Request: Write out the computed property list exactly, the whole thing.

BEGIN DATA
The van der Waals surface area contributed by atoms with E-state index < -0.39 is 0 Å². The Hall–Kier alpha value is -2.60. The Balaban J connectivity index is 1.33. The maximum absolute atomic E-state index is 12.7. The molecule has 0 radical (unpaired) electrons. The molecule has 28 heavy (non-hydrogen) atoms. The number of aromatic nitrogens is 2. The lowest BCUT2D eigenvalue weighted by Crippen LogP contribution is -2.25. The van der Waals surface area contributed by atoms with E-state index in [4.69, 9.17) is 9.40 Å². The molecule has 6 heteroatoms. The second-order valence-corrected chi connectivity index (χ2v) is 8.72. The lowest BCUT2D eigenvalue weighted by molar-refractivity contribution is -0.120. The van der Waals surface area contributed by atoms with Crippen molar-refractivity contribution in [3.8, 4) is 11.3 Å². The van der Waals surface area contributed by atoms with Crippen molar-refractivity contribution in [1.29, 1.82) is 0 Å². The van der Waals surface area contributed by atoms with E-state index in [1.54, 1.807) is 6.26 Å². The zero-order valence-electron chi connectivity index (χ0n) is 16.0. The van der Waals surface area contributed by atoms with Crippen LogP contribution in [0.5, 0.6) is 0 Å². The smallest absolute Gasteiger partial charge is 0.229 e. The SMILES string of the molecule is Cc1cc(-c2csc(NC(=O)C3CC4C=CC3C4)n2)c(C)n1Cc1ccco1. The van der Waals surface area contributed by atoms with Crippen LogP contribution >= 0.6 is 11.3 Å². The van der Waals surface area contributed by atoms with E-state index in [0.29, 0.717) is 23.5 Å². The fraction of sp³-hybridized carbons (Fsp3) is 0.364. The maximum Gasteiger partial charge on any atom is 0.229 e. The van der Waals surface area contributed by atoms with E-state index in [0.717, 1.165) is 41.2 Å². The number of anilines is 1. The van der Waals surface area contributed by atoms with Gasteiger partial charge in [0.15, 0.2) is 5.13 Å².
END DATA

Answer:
The van der Waals surface area contributed by atoms with E-state index < -0.39 is 0 Å². The Hall–Kier alpha value is -2.60. The Balaban J connectivity index is 1.33. The maximum absolute atomic E-state index is 12.7. The molecule has 0 radical (unpaired) electrons. The molecule has 28 heavy (non-hydrogen) atoms. The number of aromatic nitrogens is 2. The lowest BCUT2D eigenvalue weighted by Crippen LogP contribution is -2.25. The van der Waals surface area contributed by atoms with E-state index in [4.69, 9.17) is 9.40 Å². The molecule has 6 heteroatoms. The second-order valence-corrected chi connectivity index (χ2v) is 8.72. The lowest BCUT2D eigenvalue weighted by molar-refractivity contribution is -0.120. The van der Waals surface area contributed by atoms with Crippen molar-refractivity contribution in [3.8, 4) is 11.3 Å². The van der Waals surface area contributed by atoms with Crippen molar-refractivity contribution in [1.29, 1.82) is 0 Å². The van der Waals surface area contributed by atoms with E-state index in [1.54, 1.807) is 6.26 Å². The zero-order valence-electron chi connectivity index (χ0n) is 16.0. The van der Waals surface area contributed by atoms with Crippen LogP contribution in [0.5, 0.6) is 0 Å². The smallest absolute Gasteiger partial charge is 0.229 e. The SMILES string of the molecule is Cc1cc(-c2csc(NC(=O)C3CC4C=CC3C4)n2)c(C)n1Cc1ccco1. The van der Waals surface area contributed by atoms with Crippen LogP contribution >= 0.6 is 11.3 Å². The van der Waals surface area contributed by atoms with E-state index in [0.29, 0.717) is 23.5 Å². The fraction of sp³-hybridized carbons (Fsp3) is 0.364. The maximum Gasteiger partial charge on any atom is 0.229 e. The van der Waals surface area contributed by atoms with E-state index in [0.717, 1.165) is 41.2 Å². The number of anilines is 1. The van der Waals surface area contributed by atoms with Gasteiger partial charge in [0.15, 0.2) is 5.13 Å².